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visits member for 3 years, 6 months
seen Dec 14 at 21:52

Oct
15
comment Get diff changes between original files installed with apt and current files
@Mxx: thanks, adding a check for this package, although starting with Debian jessie it seems that coreutils is providing a `realpath' command.
Sep
26
comment Why did powering down my machine after a bad `rm` save my files?
@Patrick: OK, so then I guess that the write cache must guarantee that both the journal and disk are committed roughly at the same time, so the disk cannot end up in an inconsistent state? Does it have some notion of pages that need to be flushed simultaneously, or pages that need to be flushed in a precise order?
Sep
25
awarded  Good Question
Sep
24
awarded  Popular Question
Sep
24
revised Why did powering down my machine after a bad `rm` save my files?
typos and rephrasing
Sep
24
comment Why did powering down my machine after a bad `rm` save my files?
Thanks for this answer! However, I do not understand this: as for this "sync" that is mentioned in commit=nrsec, is it something that would take place after the kernel has decided to flush changes from memory to disk? Or does setting commit=1 guarantee that all changes will be flushed after 1 second regardless of the dirty_expire_centisecs and dirty_writeback_centisecs settings?
Sep
24
awarded  Nice Question
Sep
24
comment Why did powering down my machine after a bad `rm` save my files?
Also, magic sysrq also has the limitation that you still cannot do it on a remote machine.
Sep
24
comment Why did powering down my machine after a bad `rm` save my files?
Thanks for this answer! I am still confused a bit about the journal: should I think of it as something that only gets involved when the changes get flushed to disk, so that write caching is the only relevant mechanism to estimate the grace time before the rm gets written? In other words, things are committed to the journal only when a write is just about to be performed? Or is the picture more complex than that? As for alt-sysrq-u, this is a pretty neat idea. Do you have a reference to give for the "It appears" claim? (It doesn't seem to follow from the links that you gave.) Thanks! :)
Sep
24
revised Why did powering down my machine after a bad `rm` save my files?
+servers
Sep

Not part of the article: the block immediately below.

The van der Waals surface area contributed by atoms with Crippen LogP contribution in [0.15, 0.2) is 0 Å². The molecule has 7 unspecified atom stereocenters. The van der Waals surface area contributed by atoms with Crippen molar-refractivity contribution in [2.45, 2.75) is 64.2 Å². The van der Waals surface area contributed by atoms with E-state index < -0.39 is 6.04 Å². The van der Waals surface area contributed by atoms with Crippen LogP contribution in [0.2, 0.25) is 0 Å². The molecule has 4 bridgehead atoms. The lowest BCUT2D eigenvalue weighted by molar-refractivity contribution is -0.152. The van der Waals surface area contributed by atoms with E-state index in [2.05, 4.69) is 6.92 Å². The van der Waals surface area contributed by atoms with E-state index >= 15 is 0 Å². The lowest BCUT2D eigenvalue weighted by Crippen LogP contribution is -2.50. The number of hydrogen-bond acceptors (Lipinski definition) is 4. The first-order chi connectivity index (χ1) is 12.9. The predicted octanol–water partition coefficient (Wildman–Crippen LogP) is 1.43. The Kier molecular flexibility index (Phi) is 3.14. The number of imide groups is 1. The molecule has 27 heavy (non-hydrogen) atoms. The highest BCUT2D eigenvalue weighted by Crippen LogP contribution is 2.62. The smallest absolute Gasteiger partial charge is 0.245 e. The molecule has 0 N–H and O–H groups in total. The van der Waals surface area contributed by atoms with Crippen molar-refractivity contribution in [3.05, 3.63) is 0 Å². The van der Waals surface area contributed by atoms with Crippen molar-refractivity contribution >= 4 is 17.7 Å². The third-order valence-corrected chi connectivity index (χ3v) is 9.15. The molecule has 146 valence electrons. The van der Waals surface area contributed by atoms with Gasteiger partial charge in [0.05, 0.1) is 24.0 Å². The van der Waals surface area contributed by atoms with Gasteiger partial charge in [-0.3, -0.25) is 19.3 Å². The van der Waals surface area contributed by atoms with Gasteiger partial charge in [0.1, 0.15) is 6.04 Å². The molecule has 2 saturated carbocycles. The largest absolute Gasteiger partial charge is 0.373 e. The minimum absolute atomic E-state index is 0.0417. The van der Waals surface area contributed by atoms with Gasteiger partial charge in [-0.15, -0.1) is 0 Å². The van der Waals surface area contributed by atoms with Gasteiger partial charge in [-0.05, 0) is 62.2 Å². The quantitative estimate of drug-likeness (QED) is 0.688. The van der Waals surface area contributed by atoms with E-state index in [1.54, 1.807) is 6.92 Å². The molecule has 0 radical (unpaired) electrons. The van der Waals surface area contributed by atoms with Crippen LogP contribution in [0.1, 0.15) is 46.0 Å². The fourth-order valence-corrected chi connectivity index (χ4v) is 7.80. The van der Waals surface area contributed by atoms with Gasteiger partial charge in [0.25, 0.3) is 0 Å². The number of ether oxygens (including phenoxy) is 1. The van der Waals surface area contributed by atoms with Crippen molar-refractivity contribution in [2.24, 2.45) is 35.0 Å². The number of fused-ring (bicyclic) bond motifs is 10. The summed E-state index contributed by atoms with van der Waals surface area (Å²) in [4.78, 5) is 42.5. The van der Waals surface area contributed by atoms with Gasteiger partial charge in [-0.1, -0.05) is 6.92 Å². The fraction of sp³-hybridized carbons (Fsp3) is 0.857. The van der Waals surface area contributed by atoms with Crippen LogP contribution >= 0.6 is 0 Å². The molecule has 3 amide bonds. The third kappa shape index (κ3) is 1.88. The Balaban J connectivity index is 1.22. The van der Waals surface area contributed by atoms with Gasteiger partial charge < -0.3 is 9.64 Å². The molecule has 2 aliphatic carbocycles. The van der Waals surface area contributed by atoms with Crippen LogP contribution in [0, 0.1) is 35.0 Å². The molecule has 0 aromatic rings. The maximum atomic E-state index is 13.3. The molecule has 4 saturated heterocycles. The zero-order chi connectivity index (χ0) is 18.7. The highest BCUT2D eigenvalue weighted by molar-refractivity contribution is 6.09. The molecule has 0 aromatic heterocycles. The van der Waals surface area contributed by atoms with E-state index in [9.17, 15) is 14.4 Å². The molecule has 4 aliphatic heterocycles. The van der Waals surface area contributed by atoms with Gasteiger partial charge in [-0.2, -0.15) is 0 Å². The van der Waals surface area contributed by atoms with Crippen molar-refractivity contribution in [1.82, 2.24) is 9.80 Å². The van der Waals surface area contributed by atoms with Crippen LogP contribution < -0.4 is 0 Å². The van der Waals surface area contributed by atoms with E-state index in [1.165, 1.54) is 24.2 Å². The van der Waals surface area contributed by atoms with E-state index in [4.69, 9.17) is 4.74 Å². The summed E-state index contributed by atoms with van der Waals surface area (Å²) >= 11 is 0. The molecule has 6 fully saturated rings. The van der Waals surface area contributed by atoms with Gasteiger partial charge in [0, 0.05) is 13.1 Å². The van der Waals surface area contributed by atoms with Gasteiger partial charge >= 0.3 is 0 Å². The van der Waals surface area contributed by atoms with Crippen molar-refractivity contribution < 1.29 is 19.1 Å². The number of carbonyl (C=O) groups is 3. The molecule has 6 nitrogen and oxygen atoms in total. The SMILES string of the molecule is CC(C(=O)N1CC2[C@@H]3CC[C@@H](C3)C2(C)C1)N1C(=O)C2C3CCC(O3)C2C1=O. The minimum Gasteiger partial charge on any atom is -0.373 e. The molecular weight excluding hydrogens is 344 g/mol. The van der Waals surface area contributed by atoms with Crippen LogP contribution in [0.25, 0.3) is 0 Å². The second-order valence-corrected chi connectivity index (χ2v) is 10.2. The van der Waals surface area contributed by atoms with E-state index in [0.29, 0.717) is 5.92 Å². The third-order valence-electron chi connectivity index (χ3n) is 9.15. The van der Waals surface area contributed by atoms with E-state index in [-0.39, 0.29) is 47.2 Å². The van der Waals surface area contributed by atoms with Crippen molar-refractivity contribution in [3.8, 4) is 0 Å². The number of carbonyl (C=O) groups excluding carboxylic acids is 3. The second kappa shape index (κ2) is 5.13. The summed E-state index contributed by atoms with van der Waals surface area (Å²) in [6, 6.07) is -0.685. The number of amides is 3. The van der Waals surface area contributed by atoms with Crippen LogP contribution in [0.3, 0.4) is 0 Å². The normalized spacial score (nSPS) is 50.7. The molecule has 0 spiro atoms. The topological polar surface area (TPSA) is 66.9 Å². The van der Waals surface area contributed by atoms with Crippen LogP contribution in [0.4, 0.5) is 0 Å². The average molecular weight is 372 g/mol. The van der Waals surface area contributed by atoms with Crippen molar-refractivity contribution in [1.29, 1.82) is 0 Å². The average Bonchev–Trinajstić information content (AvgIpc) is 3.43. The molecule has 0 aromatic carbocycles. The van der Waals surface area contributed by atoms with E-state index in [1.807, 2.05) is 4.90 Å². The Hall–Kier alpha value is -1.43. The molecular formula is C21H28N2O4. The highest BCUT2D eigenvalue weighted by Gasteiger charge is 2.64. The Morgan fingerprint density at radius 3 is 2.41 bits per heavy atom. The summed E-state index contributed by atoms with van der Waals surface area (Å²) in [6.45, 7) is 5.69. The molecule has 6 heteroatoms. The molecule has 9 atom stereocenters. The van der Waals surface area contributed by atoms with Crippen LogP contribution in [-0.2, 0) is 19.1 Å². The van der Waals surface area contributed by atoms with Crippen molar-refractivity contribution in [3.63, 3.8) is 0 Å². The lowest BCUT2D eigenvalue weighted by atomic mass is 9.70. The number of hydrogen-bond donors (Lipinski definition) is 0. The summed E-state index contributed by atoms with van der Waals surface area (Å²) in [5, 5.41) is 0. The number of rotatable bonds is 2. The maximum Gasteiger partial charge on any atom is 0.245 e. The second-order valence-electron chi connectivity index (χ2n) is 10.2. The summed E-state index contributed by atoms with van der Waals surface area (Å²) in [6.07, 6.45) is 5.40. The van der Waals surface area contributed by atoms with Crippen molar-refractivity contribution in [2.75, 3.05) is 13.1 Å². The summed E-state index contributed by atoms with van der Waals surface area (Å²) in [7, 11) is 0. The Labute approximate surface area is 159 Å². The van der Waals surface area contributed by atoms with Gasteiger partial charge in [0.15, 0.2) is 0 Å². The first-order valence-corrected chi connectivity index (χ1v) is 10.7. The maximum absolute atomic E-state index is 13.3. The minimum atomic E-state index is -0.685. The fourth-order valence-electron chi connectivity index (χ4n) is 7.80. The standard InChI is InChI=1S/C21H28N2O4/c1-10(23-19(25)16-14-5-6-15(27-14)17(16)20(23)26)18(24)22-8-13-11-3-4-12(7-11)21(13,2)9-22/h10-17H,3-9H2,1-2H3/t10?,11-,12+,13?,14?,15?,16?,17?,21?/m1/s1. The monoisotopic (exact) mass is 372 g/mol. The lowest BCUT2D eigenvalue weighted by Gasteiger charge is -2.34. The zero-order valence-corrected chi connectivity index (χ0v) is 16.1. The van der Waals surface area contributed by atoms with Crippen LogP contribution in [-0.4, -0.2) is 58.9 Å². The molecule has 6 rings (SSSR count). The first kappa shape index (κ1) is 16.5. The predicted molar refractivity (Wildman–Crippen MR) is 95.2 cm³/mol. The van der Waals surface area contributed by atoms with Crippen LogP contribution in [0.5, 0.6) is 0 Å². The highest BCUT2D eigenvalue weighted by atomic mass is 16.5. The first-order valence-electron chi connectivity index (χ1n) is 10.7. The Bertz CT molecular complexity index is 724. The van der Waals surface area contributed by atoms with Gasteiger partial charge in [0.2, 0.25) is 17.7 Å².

24
asked Why did powering down my machine after a bad `rm` save my files?
Aug
18
awarded  Curious
Aug
17
comment Disk usage inside archives, like ncdu
For gzip, I think that decompression can be done in streaming, and tar archives are sequential, so one should be able to talk of the compressed size of a file as the difference between the offset of this file and the offset of the next file, no? (I don't know gzip in detail so I may be missing some subtleties.) Of course this would favor files that come later in the archive (e.g., if I have two copies of the same file, only the first would take space) but I guess that's an OK approximation. What do you think?
Aug
17
comment Disk usage inside archives, like ncdu
Thanks for your answer! This is a good idea, but what I care about is the compressed size of the files, not uncompressed: I want to see which files take up the most space in the actual archive. Is there any way to do this?
Aug
17
asked Disk usage inside archives, like ncdu
Aug
5
comment Open html attachments externally in mutt
@jasonwryan Yes, but of course this only applies to mail loaded in mutt, not to all the browsing I do, so it isn't that easy to find something satisfactory...
Aug
5
awarded  Commentator
Aug
5
comment Open html attachments externally in mutt
@jasonwryan Yes... I'm looking for a way to invoke Firefox in a way that would disallow any external lookups.
Aug
5
comment Open html attachments externally in mutt
Is there a way to do this while disabling the loading of external resources (for privacy reasons)?
Aug
3
awarded  Editor